The Sheriff will try again.  Police agencies in San Francisco, Seattle and all over the nation will continue to pressure for access to this technology.  Whether they succeed is totally up to you.  In Seattle, they won for now.  It's time to replicate their victory in cities and towns as people wake up to the danger to their civil liberties technology represents.

Monday, February 11, 2013


  The announcement by Pope Benedict XVI, that he intends to abdicate February 28th, raises many questions and opens many possibilities.  Since it's the first time in 600 years a Pope has stepped down voluntarily, instead of dying in office, Vatican officials are scrambling to figure out the logistics of the transfer of power.

     All kinds of questions come to mind.  After a Pope dies, the conclave to elect a new one is called within 10 days.  How many days after a Pope resigns do the cardinals meet to vote?  Can the old Pope vote for the new one?  Is the old Pope still called Pope?  Where does the old Pope live?  If the Pope is the successor to St. Peter, who is the successor, the new Pope or the old one?  If both of them are, then can there be two Popes at the same time?  Does the old Pope get to sit in the secret conclave and influence the choice of the new Pope?  When a Pope dies, his papal ring is destroyed and buried with him.  What happens to the papal ring when he resigns and is it still a symbol of the papacy?

     There are probably more questions, with the most prominent being why did Benedict do this?  You can take him at his word and believe his health was deteriorating and he wasn't up for the job anymore.  This is probably part of the reason.  Benedict is alleged to have been scandalized by watching Pope John Paul II whither away and his last years reduced to moving him from place to place with little accomplished.  He had given an interview, two years ago, suggesting if a Pope became too infirmed to do the job, he had a duty to step down.  However, Benedict also faced a number of scandals including accusations the Vatican Bank was laundering drug money and the sex abuse scandal continued to spread worldwide.  (the recent documents released in Los Angeles raise serious questions about whether Benedict, as Cardinal Ratzinger, ignored warnings and refused to act on a number of suspect priests brought to his attention by then Cardinal Roger Mahoney.)  The Pope also was facing a crisis in America and Europe.  The number of Catholics continues to drop along with the numbers of priests.  (if not for Hispanic immigration to the U.S., Catholic numbers would be down significantly)  This is a Pope who is largely irrelevant to a majority of Catholics in North America and Europe.  All of the above could have weighed on him and affected his decision.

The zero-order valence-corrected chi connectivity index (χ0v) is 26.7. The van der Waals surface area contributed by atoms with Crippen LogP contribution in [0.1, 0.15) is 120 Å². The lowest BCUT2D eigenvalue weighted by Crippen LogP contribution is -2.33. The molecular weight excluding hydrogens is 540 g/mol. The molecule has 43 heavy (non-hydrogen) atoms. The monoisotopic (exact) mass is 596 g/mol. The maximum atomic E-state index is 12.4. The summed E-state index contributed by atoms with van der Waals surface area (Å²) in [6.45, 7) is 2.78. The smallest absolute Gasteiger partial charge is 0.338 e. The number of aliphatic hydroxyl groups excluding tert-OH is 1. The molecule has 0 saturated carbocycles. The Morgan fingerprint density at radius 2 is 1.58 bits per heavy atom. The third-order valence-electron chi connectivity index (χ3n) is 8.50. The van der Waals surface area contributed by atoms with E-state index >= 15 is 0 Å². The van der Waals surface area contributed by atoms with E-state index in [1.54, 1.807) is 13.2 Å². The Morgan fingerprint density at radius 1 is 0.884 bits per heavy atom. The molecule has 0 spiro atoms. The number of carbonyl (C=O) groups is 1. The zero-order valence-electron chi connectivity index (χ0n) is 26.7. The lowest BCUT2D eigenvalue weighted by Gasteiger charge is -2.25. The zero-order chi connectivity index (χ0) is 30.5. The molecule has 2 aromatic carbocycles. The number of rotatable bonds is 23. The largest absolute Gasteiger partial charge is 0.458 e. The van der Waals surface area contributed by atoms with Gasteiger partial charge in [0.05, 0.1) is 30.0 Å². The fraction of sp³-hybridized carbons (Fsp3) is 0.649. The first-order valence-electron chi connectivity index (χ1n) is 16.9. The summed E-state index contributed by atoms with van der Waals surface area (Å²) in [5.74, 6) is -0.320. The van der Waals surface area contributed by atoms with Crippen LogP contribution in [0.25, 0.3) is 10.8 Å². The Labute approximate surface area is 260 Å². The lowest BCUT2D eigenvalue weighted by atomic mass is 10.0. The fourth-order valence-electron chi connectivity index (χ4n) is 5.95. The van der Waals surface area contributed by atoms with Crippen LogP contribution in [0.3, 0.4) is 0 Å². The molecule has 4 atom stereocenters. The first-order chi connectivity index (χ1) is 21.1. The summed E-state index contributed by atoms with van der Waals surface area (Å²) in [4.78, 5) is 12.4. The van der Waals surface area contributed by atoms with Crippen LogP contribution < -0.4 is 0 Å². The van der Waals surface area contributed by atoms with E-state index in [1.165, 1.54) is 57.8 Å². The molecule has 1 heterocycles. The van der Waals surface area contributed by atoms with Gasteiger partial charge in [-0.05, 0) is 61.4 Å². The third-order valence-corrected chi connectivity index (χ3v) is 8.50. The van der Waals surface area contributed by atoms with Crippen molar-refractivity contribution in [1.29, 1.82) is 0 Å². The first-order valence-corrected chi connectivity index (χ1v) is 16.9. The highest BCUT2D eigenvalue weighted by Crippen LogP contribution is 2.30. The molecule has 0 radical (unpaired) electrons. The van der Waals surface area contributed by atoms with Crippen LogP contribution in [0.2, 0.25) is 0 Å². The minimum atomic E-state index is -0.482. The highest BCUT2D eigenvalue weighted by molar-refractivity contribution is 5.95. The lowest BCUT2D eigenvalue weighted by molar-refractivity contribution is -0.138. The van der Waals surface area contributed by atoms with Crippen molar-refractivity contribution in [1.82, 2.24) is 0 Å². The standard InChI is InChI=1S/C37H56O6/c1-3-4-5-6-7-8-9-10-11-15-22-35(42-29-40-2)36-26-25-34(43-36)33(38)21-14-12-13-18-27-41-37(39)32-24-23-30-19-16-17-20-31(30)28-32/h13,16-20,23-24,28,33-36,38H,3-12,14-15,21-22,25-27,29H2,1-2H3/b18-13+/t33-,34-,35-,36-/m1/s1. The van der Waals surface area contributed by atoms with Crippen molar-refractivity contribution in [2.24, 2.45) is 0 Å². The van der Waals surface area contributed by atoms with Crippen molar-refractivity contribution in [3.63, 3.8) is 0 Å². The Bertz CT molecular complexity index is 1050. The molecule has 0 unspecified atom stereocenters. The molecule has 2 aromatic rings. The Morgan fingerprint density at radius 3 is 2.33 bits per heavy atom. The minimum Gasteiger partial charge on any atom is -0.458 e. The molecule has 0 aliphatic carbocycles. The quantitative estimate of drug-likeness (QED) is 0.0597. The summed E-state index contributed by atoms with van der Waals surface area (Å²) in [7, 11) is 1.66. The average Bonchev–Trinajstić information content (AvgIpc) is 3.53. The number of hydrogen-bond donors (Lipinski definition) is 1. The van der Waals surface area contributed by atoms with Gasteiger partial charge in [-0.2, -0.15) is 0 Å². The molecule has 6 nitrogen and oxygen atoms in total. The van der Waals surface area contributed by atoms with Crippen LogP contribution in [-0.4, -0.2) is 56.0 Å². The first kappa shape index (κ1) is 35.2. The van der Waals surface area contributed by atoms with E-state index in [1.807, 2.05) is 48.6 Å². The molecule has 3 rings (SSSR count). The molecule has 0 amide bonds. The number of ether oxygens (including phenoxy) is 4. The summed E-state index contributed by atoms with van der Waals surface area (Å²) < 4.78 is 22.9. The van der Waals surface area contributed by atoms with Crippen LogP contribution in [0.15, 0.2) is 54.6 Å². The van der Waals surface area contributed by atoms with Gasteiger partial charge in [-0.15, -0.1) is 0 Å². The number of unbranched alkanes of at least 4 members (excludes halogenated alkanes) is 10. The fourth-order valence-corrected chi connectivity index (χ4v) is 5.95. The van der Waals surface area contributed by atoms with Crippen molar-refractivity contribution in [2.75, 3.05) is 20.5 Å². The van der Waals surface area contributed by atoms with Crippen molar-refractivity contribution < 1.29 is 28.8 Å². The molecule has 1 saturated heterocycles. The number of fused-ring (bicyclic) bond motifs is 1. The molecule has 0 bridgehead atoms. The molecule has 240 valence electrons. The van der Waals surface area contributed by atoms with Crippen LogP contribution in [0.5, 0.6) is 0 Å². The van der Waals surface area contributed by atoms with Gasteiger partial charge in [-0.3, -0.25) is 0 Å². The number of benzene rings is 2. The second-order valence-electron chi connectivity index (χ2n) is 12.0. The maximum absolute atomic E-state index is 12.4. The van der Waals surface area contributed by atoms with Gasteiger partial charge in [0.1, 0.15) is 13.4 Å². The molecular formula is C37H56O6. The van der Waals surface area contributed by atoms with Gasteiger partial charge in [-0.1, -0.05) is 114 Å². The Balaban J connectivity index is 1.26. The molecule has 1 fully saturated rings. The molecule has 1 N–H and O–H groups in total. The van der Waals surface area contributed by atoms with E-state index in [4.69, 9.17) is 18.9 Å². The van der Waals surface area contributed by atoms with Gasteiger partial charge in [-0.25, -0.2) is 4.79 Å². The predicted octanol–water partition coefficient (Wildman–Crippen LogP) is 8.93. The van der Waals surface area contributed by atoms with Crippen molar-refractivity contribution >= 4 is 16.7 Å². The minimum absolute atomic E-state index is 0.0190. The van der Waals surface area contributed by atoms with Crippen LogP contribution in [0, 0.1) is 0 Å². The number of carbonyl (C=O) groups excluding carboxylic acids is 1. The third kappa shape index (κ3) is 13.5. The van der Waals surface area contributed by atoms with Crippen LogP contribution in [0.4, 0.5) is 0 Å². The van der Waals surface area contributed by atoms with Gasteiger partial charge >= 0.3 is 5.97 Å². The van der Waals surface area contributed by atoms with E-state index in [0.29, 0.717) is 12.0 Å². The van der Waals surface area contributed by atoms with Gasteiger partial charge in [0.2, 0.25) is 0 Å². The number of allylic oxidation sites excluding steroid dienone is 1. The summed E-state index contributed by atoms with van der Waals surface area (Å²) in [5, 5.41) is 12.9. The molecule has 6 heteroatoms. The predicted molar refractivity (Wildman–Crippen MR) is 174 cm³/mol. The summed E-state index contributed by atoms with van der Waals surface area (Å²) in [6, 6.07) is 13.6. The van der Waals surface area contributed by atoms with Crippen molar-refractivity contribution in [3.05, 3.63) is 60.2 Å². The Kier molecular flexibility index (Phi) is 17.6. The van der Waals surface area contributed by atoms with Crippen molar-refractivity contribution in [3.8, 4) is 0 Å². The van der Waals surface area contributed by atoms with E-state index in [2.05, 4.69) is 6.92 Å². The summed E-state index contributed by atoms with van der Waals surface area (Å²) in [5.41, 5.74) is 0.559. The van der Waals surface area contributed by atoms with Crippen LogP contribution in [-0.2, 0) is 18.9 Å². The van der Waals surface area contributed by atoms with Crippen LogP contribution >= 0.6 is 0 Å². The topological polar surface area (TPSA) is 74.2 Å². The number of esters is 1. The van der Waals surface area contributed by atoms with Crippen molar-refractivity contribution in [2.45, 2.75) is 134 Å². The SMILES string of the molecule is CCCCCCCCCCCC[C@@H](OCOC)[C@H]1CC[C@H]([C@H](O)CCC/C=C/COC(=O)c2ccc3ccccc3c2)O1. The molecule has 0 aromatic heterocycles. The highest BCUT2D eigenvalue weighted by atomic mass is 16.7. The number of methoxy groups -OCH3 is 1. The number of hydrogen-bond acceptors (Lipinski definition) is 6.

The focus now turns to his successor.  The fastest growing region of the world for Catholicism is Africa.  The choice of an African Pope would sound a loud message about the importance of this continent for the Church.  An African Pope would be a voice against the rampant materialism of the West.  An African Pope would be a strong voice against income inequality and the gap between the rich and poor nations.  He would call for a new view of capitalism.  (Pope John Paul II had taken the position free market capitalism was immoral.)  An African Pope would call for more corporate accountability, regulation, transparency and would be a voice for the environment and climate change both of which are huge concerns for the African people and world wide.  (the rights of people to control their own natural resources and water, opposing the continued encroachment by corporations and nations, such as China, would also figure prominently into his approach)  Much of the above could be applied if the Pope were elected from Latin America.

     While choosing a Pope from Africa or Latin America would mean a prominent economic voice for the poor, and would call on the developed nations to change their actions and priorities, they would also be socially conservative.  They would continue to support a celibate, all-male clergy.  They would condemn homosexuality and be opposed to the use of contraception.  They would be adamant in their opposition to abortion.  All of these issues are issues the majority of Catholics in America, Canada and Europe disagree with and would be a source of conflict with any new Pope.